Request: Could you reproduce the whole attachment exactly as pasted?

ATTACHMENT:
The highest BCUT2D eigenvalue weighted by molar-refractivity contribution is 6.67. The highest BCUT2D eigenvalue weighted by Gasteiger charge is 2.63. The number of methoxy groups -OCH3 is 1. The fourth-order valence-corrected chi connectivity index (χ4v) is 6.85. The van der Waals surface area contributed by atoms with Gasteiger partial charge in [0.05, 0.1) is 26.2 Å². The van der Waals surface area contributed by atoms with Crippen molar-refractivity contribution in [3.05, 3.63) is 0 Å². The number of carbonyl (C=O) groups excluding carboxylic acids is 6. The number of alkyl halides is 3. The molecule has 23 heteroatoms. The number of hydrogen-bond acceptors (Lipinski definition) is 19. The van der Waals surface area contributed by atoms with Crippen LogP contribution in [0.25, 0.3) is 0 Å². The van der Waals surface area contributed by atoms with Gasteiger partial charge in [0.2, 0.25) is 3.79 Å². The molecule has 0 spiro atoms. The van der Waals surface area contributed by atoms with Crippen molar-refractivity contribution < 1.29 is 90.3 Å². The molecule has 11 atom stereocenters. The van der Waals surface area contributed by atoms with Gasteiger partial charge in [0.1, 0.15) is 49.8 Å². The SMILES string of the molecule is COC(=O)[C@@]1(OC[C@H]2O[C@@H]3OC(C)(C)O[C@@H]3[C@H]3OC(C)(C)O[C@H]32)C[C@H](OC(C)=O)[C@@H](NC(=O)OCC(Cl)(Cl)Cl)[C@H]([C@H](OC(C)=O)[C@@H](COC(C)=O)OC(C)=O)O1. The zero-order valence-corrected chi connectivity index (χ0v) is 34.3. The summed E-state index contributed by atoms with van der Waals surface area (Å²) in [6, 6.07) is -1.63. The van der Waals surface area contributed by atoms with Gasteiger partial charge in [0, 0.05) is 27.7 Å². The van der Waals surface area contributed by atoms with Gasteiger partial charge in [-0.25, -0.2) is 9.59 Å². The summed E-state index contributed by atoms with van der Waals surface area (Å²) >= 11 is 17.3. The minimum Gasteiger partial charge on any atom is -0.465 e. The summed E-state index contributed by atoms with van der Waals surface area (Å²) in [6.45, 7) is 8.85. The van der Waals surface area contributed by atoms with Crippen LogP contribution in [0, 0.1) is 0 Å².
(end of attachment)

The highest BCUT2D eigenvalue weighted by molar-refractivity contribution is 6.67. The highest BCUT2D eigenvalue weighted by Gasteiger charge is 2.63. The number of methoxy groups -OCH3 is 1. The fourth-order valence-corrected chi connectivity index (χ4v) is 6.85. The van der Waals surface area contributed by atoms with Gasteiger partial charge in [0.05, 0.1) is 26.2 Å². The van der Waals surface area contributed by atoms with Crippen molar-refractivity contribution in [3.05, 3.63) is 0 Å². The number of carbonyl (C=O) groups excluding carboxylic acids is 6. The number of alkyl halides is 3. The molecule has 23 heteroatoms. The number of hydrogen-bond acceptors (Lipinski definition) is 19. The van der Waals surface area contributed by atoms with Crippen LogP contribution in [0.25, 0.3) is 0 Å². The van der Waals surface area contributed by atoms with Gasteiger partial charge in [0.2, 0.25) is 3.79 Å². The molecule has 0 spiro atoms. The van der Waals surface area contributed by atoms with Crippen molar-refractivity contribution < 1.29 is 90.3 Å². The molecule has 11 atom stereocenters. The van der Waals surface area contributed by atoms with Gasteiger partial charge in [0.1, 0.15) is 49.8 Å². The SMILES string of the molecule is COC(=O)[C@@]1(OC[C@H]2O[C@@H]3OC(C)(C)O[C@@H]3[C@H]3OC(C)(C)O[C@H]32)C[C@H](OC(C)=O)[C@@H](NC(=O)OCC(Cl)(Cl)Cl)[C@H]([C@H](OC(C)=O)[C@@H](COC(C)=O)OC(C)=O)O1. The zero-order valence-corrected chi connectivity index (χ0v) is 34.3. The summed E-state index contributed by atoms with van der Waals surface area (Å²) in [6, 6.07) is -1.63. The van der Waals surface area contributed by atoms with Gasteiger partial charge in [0, 0.05) is 27.7 Å². The van der Waals surface area contributed by atoms with Gasteiger partial charge in [-0.25, -0.2) is 9.59 Å². The summed E-state index contributed by atoms with van der Waals surface area (Å²) >= 11 is 17.3. The minimum Gasteiger partial charge on any atom is -0.465 e. The summed E-state index contributed by atoms with van der Waals surface area (Å²) in [6.45, 7) is 8.85. The van der Waals surface area contributed by atoms with Crippen LogP contribution in [0, 0.1) is 0 Å².